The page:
A change in economic regime?

First Published: 2014-07-10

First published at the Business Standard and posted here with the kind permission of the author.

For the new dispensation, moving away from statism is highly desirable – but unlikely

At a panel discussion on "The economic agenda of the next government: is an economic regime change necessary and possible?" at the Indian School of Business in Mohali, I answered that such a change was necessary but not likely. This column elaborates on these answers.

The 1991 reforms ended the Nehruvian licence permit raj, removing major policy-induced distortions in the commodity markets, but failed to do so in the markets for labour and land. Most of these distortions go back to Indira Gandhi’s leftward turn after she won her "Garibi Hatao" election in 1971, with the nationalisation of banks and coal, the attempt to nationalise the wholesale grain trade, and the tightening of the Industrial Disputes Act for establishments employing more than 100 workers. These and other dirigiste measures still cripple the Indian economy. Rajiv Gandhi, her son, loosened the licence permit raj, but Sonia Gandhi, his widow – by promoting various "rights-based" subsidies in her decade-long reign – has saddled India with a premature European-style welfare state. My suggestion at the panel, that it would be best for India’s future economic performance if the incoming government rescinded all the economic Acts passed during the Indira and Sonia reigns, got loud cheers from the assembled students. My answer to the second question was that such a change was unlikely, since the intellectual hegemony of Nehruvian socialism was still in place, though the coming crisis of the demographic dividend turning into a demographic bomb might at last induce a change.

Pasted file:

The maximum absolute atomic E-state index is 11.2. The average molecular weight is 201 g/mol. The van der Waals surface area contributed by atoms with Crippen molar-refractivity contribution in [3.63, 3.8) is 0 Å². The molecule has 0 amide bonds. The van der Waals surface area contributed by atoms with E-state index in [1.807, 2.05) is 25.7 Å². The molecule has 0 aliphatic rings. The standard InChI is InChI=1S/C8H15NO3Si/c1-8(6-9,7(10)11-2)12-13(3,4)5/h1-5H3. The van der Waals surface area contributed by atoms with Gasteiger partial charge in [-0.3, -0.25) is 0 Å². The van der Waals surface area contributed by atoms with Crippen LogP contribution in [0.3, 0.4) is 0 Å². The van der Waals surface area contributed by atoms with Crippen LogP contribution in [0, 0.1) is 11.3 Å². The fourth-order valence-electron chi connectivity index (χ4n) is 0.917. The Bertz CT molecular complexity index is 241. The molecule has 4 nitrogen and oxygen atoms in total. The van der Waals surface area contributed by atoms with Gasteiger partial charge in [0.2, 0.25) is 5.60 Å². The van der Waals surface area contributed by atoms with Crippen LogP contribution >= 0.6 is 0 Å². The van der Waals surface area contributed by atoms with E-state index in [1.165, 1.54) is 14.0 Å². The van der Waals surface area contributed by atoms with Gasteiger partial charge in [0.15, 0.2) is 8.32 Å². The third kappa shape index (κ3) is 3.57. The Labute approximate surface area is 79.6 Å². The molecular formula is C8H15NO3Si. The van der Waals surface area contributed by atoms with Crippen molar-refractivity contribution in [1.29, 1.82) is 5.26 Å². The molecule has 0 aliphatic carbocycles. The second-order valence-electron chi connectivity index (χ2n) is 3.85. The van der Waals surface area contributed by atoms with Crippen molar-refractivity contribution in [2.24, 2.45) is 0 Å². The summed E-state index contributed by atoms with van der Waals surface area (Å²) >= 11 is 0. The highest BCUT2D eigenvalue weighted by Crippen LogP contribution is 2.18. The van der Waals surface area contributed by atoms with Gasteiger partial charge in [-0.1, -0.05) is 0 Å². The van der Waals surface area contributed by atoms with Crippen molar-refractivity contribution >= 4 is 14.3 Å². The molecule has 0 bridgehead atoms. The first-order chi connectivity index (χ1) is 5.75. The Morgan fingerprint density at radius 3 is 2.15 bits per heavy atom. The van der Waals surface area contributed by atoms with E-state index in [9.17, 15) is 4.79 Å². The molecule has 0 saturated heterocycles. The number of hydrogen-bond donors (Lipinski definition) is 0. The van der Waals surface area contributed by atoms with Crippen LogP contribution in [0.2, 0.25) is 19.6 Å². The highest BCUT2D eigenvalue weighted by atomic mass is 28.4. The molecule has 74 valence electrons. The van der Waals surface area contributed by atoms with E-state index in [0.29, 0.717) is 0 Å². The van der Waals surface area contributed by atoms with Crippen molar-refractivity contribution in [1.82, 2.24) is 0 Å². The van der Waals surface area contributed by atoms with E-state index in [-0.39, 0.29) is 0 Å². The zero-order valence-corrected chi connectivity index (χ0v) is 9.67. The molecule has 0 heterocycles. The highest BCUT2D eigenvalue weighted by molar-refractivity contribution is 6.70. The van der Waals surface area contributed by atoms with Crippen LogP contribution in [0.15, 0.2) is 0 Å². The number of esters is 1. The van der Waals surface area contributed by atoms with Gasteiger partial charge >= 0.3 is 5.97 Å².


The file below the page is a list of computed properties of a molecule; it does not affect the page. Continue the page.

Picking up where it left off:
A little personal history might be in order to explain these answers. In 1972-73, I was working as an advisor in D P Dhar‘s Planning Commission when Indira Gandhi’s left turn was evident. Like my peers, I was still largely a Nehruvian social democrat. The commission was torn between Bagicha Minhas‘ voice of economic rationality and Sukhamoy Chakravarty‘s Marxist voice. Witnessing their heated debates and the absurdity that was Indian planning led to my Damascene conversion to classical liberalism.